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Rep. Joe Sestak (D-PA), the highest-ranking military officer to serve in Congress, said this morning the now-infamous Rolling Stone article about General Stanley McChrystal violates military code, but he refused this afternoon to get on board with a call from Rep. David Obey (D-WI) that McChrystal resign.

"We are taught in the military that if you don't agree with what your commander, or you have certain comments about your commander with regard to what you think, you say that behind closed doors. Once you open up that door and go outside, it is a political official who is over you. It is civilian control and so he made a mistake," Sestak told a Philadelphia Fox affiliate this morning. When asked by host of the show, Sestak said that McChrystal's participation in the article violated military code. But he also praised McChrystal, calling him an "excellent commander," and said that from what he knows of the scandal it doesn't seem to rise to the level of dismissing the general.

"It's not yet, I think, on the extreme to where you take it to the next step," Sestak said. "Does he need to be corrected? Absolutely."

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Most Republicans have been doing backflips to distance themselves from Joe Barton, who apologized to BP last week for the $20 billion escrow fund set up to make BP pay for Gulf Coast oil spill damages.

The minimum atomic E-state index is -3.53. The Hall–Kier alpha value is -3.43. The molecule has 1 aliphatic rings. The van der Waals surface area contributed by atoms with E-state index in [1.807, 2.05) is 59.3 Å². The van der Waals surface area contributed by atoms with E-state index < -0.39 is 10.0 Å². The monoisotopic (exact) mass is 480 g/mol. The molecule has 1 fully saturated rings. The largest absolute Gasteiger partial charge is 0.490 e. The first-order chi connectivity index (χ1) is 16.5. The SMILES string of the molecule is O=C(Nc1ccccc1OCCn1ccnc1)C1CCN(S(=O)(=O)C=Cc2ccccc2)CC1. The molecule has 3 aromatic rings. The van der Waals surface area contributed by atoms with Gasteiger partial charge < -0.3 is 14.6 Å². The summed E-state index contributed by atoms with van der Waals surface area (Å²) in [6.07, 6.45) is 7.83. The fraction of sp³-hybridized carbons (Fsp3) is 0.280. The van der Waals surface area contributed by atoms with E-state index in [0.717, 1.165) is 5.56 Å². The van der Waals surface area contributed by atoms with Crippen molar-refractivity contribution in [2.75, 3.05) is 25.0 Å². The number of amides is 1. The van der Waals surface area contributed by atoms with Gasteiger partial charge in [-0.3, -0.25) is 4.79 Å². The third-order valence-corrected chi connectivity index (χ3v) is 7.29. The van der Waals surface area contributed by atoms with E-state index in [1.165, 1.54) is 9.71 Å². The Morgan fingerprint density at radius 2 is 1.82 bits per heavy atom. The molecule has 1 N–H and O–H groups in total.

But Barton reportedly still has at least one friend left: Florida Republican Cliff Stearns is having a fundraiser next week, and according to the Miami Herald, Barton is his "special guest."

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Democrats are in hot pursuit of Russ Feingold's vote for Wall Street reform. But in a statement sent my way this afternoon, Feingold says he's told the White House and key congressional leaders that he's still a no unless the bill gets significantly stronger.

"During debate on the financial regulatory reform bill, I made it clear that I would only support a strong bill that can prevent another financial crisis," Feingold's statement reads. "Neither the House bill nor the Senate bill pass that test."

I have spoken to Senate leaders, the Obama administration, and members of the conference committee and made my concerns well known. I opposed deregulating Wall Street and eliminating the protections of the Glass-Steagall Act, a position which put me at odds with many in Washington who supported the very policies that contributed to the financial crisis, and who now support these bills that simply don't get the job done. Without including stronger reforms, we're simply whistling past the graveyard.

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A general, his aides, and one reporter, stuck on a bus from Paris to Berlin, and drinking case after case of Bud Light Lime ...

That's the movie trailer version of how Gen. Stanley McChrystal ended up with a trainwreck of a profile in Rolling Stone, in which he and his aides ended up on the record trashing President Obama and virtually every other important civilian decision-maker on the Afghan war.